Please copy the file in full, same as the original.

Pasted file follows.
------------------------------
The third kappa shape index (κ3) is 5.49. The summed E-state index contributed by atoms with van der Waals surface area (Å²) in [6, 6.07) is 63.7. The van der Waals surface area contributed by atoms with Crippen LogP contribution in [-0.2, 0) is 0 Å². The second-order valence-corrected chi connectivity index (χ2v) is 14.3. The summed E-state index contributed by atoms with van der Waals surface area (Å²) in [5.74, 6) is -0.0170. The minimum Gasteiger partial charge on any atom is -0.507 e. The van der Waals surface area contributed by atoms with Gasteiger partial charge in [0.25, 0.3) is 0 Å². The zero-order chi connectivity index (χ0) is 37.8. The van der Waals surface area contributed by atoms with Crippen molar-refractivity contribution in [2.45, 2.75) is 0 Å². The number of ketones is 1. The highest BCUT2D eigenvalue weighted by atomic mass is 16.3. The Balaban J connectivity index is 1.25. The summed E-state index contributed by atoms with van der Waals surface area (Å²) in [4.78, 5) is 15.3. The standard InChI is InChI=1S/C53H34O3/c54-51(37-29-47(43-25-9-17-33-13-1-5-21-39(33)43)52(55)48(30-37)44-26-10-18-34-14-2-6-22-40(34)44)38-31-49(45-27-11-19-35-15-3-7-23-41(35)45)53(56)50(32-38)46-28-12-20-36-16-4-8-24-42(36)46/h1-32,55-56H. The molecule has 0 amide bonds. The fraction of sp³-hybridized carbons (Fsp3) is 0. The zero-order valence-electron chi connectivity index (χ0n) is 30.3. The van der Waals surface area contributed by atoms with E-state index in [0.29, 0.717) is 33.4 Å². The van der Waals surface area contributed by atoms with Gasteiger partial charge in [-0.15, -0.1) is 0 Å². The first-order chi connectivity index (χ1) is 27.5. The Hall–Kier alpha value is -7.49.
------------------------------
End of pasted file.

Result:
The third kappa shape index (κ3) is 5.49. The summed E-state index contributed by atoms with van der Waals surface area (Å²) in [6, 6.07) is 63.7. The van der Waals surface area contributed by atoms with Crippen LogP contribution in [-0.2, 0) is 0 Å². The second-order valence-corrected chi connectivity index (χ2v) is 14.3. The summed E-state index contributed by atoms with van der Waals surface area (Å²) in [5.74, 6) is -0.0170. The minimum Gasteiger partial charge on any atom is -0.507 e. The van der Waals surface area contributed by atoms with Gasteiger partial charge in [0.25, 0.3) is 0 Å². The zero-order chi connectivity index (χ0) is 37.8. The van der Waals surface area contributed by atoms with Crippen molar-refractivity contribution in [2.45, 2.75) is 0 Å². The number of ketones is 1. The highest BCUT2D eigenvalue weighted by atomic mass is 16.3. The Balaban J connectivity index is 1.25. The summed E-state index contributed by atoms with van der Waals surface area (Å²) in [4.78, 5) is 15.3. The standard InChI is InChI=1S/C53H34O3/c54-51(37-29-47(43-25-9-17-33-13-1-5-21-39(33)43)52(55)48(30-37)44-26-10-18-34-14-2-6-22-40(34)44)38-31-49(45-27-11-19-35-15-3-7-23-41(35)45)53(56)50(32-38)46-28-12-20-36-16-4-8-24-42(36)46/h1-32,55-56H. The molecule has 0 amide bonds. The fraction of sp³-hybridized carbons (Fsp3) is 0. The zero-order valence-electron chi connectivity index (χ0n) is 30.3. The van der Waals surface area contributed by atoms with E-state index in [0.29, 0.717) is 33.4 Å². The van der Waals surface area contributed by atoms with Gasteiger partial charge in [-0.15, -0.1) is 0 Å². The first-order chi connectivity index (χ1) is 27.5. The Hall–Kier alpha value is -7.49.